In a statement, the Seattle LGBTQ Commission said it was “hosting the film screening as an opportunity to encourage learning and civil discourse” and notes that the film was “made by a Jewish filmmaker and features Jewish and Palestinian activists working together.” The panel discussing the film will also include a Jewish member, the commission says. (LGBTQ Commission co-chair Julia Ricciardi did not respond to a followup question about whether any of the commission members who signed off on the event are themselves Jewish.)

“The Seattle LGBTQ Commission is committed to highlighting and centering experiences of individuals who are often marginalized, underrepresented or erased from public discourse,” the statement continues. “This film screening is an opportunity to invite all individuals from the Seattle community to engage in learning and discussion around information that may not be widely known, as well as provide valuable space for people to engage in dialogue about governmental practices, whether those practices be local, federal, or international.”

Patashnik says the Jewish Federation does not have any plans to formally protest the event.

 

3. Earlier this month, a woman was the victim of a brutal rape by a stranger in the restroom of a car dealership in Ballard. (Most rapes occur in people’s homes and are committed by men who are known to their victims.) Much of the media, and certainly many members of the public, have fixated on the fact that the man was homeless, suggesting that women are at particular risk of being raped by homeless strangers in Seattle due to policies the city council has adopted. And over the last few weeks, they have expressed their feelings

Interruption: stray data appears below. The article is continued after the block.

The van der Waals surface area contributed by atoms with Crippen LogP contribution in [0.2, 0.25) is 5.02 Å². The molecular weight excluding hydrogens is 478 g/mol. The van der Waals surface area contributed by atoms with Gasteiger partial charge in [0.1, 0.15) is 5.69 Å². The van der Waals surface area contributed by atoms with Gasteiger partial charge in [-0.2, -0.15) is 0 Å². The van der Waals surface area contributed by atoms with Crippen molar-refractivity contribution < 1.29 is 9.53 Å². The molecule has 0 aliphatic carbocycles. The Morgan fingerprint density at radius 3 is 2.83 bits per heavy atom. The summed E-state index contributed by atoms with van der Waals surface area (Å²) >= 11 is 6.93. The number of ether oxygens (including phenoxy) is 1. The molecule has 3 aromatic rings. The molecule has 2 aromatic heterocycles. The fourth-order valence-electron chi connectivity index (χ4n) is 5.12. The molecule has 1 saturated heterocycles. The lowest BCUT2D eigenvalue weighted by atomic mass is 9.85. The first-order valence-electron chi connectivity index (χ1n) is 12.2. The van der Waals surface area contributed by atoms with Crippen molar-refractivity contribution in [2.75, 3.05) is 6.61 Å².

Many of the emails were directed at District 6 council member Mike O’Brien, whose district includes Ballard, where the rape occurred. Some, by the standards of anti-homeless social media screeds, are fairly mundane—a woman claims that she and her children are now “forced to stay in our homes and no longer feel safe to interact in the community we once loved”—but others are darker.
You probably know where this is going.

“Hey Mike,” one man writes. “Heard one of you Ballard BUMS raped someone today? Care to comment? The blame for this is COMPLETELY on your head due to your coddling of the BUM herds in Ballard.

“I sincerely, SINCERELY, hope that your wife is the next rape victim. Please do the world in general a favor and kill yourself.”

Another letter, from a woman, says that if council members like the “unsafe dump” Seattle has turned into, they should invite “these people” into their homes, where “They can rape your friends and do drugs in your backyard.”

A letter from a couple suggests that council members may “wake up” once  “your mother, wife, daughter, son [is] the next victim brutally raped by some mentally deranged homeless person from God knows where!!! … It takes city workers days to clean up after these PIGS!!,” the letter continues. “That’s appreciation isn’t it??  Wake up!!!  Who is in charge here??  Seems like the homeless are.  If they don’t want help, screw them, lock them up.”

A real estate broker, who helpfully includes the name of her employer, her personal website, and the signature line, “Realtor since 1990. Real Property. Real Expertise,” suggests that council members should “make every square foot of the floor space in Your yard, Your home Your children’s rooms available for the outlaws you seem to care for so much. Between Yourselves and all Your staffers You can get a true taste of what the policies you have wrought mean.

The vagrants have No rules

They could …Rape and assault, immolate, stab, kidnap you and your neighbors.

And don’t call the police they shouldn’t respond, you have instructed them not to.

You have already given the vagrants all the permission they need to do all of the above.”

Finally, to end on a (slightly) lighter note, there is this slightly deranged email, with the subject line “Rape of Seattle,” from a man who believes that city council members are accompanied at all times by security details and never “openly walk on the street.”